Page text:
The GSMA identified 618 active tech hubs in Africa last year, including 56 in Egypt, 31 in Morocco and a further 29 in Tunisia.
"Egypt, with 56 active hubs, is positioned as the de facto node between the African and Middle Eastern ecosystems," they write. "In addition, Cairo is home to one of the largest pools of leading venture funds, including Algebra Ventures, A15, and Sawari Ventures and several large startups that have recently shaken the headlines, such as Swvl, due to their massive funding rounds."
Meanwhile, Casablanca and Tunis each have around 20 hubs each. Across 54 African countries, the top 10 cities account for more than 40% of total active hubs, demonstrating how specific locations are creating their own local startup ecosystems.
7. Angel investors
"More money has entered the early stages," Christopher Schroeder, co-founder Next Billion Ventures and the author of Startup Rising: The Entrepreneurial Revolution Remaking the Middle East told ZDNet last year.
This funding includes established networks like Dubai Angels, which invests in Seed and Series A funding rounds, coupled with newer entities like Doha TechAngels (DTA) further contributing to these efforts.
8. VC investments
In July 2019, it was revealed that the London-based VC Hambro Perks was looking to invest in two to three Islamic startups as well as open an office in Abu Dhabi. The early-stage investment company told Arabian Business: "We want to be the first London VC in the Gulf."
Closer to home, STC Ventures is "an independently managed venture capital fund whose anchor investor is the Saudi Telecom Company". It has invested in businesses such as the ride-share service Careem, now owned by Uber, and Islamic fashion outlet Modanisa.
The fund seeks to support the development of innovative technology companies in the GCC, wider Middle East North Africa region and Turkey, as well as "globally minded international companies seeking capital and access to the region".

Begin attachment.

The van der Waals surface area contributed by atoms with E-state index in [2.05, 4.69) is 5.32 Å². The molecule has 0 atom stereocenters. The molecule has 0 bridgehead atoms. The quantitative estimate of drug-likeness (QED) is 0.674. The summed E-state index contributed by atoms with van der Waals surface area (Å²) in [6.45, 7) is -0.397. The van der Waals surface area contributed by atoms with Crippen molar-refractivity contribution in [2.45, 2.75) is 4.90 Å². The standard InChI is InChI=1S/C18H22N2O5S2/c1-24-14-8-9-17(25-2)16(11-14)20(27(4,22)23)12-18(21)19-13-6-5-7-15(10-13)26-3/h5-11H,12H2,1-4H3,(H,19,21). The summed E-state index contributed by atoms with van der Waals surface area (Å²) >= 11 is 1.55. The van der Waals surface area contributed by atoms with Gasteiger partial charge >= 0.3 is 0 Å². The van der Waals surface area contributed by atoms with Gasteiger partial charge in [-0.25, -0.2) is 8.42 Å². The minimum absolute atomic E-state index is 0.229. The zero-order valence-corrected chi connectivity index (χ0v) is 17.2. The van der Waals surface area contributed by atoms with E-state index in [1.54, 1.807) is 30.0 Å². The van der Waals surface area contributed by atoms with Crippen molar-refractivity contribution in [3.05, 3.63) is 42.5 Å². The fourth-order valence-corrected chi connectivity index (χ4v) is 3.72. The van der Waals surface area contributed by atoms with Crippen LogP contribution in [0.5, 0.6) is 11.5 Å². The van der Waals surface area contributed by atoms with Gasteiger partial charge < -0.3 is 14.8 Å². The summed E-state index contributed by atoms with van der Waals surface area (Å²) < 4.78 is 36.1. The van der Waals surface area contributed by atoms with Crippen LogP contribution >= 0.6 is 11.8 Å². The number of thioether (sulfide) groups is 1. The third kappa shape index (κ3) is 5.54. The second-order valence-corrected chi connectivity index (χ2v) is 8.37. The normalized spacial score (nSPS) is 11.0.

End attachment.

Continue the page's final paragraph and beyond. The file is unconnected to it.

9. Silicon Valley looks East
A number of tech titans have been active, and increasingly so, in the Middle East.
Microsoft is just one of a number of international players actively invested in the region. In 2019, it signed an MOU with Cubical Services, a business incubator to support entrepreneurs and startups in Kuwait, as part of its wider Microsoft for Startups programme.
Meanwhile in May 2020, Intel announced it has acquired Moovit, an Israeli mobility-as-a-service solutions company, for approximately $900m.
"The addition of Moovit brings Intel's Mobileye closer to achieving its plan to become a complete mobility provider, including robotaxi services, which is forecast to be an estimated $160bn opportunity by 2030," the company said in a statement.
Conclusion: Future trends
"Our region has its challenges, including legacy issues such as difficulties in registering businesses, job protectionism, and low investment in research and development," acknowledged Khalid Al Rumaihi, chair of the Bahrain Development Bank in 2019.
"On the other hand," he added, "we have a significant advantage thanks to our youthful demographic profile. The region's median age is under 30, and strong population growth continues. There is no country in the GCC where people under 25 make up less than 30% of the population."
Harnessing the power of youth, coupled with economic diversification and making it easier to do business, will be fundamental to the financial future of the region. As we can see, many of those building blocks are increasingly being put in place.
In the meantime, successes such as the acquisition of Souq.com by Amazon and Careem by Uber allow every entrepreneur and investor to dream of one day making it big.
"There tends to be the stereotype that the local community is less entrepreneurial and that's just not true," Nina Curley – the first managing director of Flat6Labs Abu Dhabi – told ZDNet in 2015.
"When you peel back the layers and look at all of the businesses that people are starting alongside full-time jobs, then you would be hard pressed to find someone who isn't developing a concept in their free time."